It is not a question of that. it is the type of adverts. From the annoying (auto play vids, full screen popups) to the fake “download” buttons and adverts shoving spyware/malware down our throats.

Advertising needs to be less intrusive, if it was we wouldn’t have the need of adblock plus to exist.


Yes but as soon as you enable it – you don’t give any website owner a chance to show any ads – intrusive or otherwise. It’s people like you that are killing small publishers. Yet you are part of the exact same people who will never pay for any online services.


That may be, but the safety and security of my computers and data are more important to me than a website owner making a few cents off my visit via an ad. Until the broken ad networks get fixed that is the way it will be.


Because me being forced to lower the protection level of my network and expose myself to any one of the current malware threats being delivered via ads so a website can make a couple of cents is surely logical.

If ad blockers are to become illegal then perhaps the web site owners themselves should be held liable on a global level for not taking due diligence in ensuring the third party ad networks, that they are letting run ads on their website(s), are not letting just anyone into their network just so they can make a profit.


Agreed or avoid sites where ads are annoying. Does anyone really expect that newspapers should provide totally free content ?


Totally agree if you want to show the adds are not working don’t go to the site and they will get the idea. Go to the site and hide ads and they just get the impression everyone wants a free ride. If you don’t like their ads actually email them, put a note on the contact form etc letter to the editor but don’t use something like adblock plus it doesn’t fix the underline problem.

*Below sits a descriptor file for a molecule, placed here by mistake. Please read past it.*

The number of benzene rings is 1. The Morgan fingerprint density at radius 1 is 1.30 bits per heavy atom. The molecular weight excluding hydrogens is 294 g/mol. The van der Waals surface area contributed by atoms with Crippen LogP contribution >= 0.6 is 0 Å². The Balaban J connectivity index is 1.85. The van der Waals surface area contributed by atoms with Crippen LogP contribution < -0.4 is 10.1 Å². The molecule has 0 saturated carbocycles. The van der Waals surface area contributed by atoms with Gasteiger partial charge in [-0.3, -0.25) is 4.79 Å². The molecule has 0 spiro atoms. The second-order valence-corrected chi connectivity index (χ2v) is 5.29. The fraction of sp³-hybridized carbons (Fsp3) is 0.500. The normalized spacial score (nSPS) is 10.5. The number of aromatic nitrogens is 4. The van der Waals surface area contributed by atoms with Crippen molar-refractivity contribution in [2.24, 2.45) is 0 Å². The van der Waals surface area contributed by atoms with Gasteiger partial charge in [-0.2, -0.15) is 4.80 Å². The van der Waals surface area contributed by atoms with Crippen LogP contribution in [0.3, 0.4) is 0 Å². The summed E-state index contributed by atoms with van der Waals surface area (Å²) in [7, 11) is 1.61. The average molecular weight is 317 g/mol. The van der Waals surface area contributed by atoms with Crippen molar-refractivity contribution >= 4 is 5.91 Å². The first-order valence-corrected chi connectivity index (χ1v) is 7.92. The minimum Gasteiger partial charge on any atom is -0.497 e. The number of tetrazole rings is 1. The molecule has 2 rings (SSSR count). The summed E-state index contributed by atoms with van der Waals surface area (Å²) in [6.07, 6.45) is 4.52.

Plenty of newspapers and magazines can be picked up free of charge because advertising revenue more than covers the production costs. The adverts are there, but they don’t pop up over the news and articles. Other magazines like “Which? don’t have adverts but cost a fortune. You pays your money and takes your choice.


I continue to be surprised at the revenues that Google and Facebook make selling ads. I almost never click on ads as they are seldom a propos to me.


The problem is not ads themselves but the intrusive and annoying ads that take over your screen play video and audio without asking. I visit some local media sites and I am ok with must of their ads and have even clicked on a few.

Look at’s banner ad, it can take up to 1/4 of the screen and when it is for Apple you cannot even collapse it.


At this point and time, advertisements are just as much (if not more) a security issue than an annoyance. Hijacked ad networks are pretty much a weekly (maybe daily) occurrence. Until ad networks can actually get control of their content and stop being a vector for malware I will block any and all.


Agreed. I’m convinced that my compulsively installing Adblock Plus on all browsers on every used account on every computer at work is why we haven’t had drive by malware in several years, when other sites have.

I don’t mind text-only ads, so I’m glad Adblock Plus uses their leverage to encourage those ads. But no scripts, no flash, no java, no gifs, will ever be allowed into my browser by ads, legally or not.


Achtung! Send the Interpol to my house to seize my computers!!! I just added the domains,,, and, to my Hosts files, re-routing them to local host. Hands up! Step away from Your computer!


“It’s people like you that are killing small publishers.”

Not at all.

It’s advertisers who refuse to accept user preferences against intrusiveness, privacy violations and malware who are killing small publishers. Why not take out your frustration on them?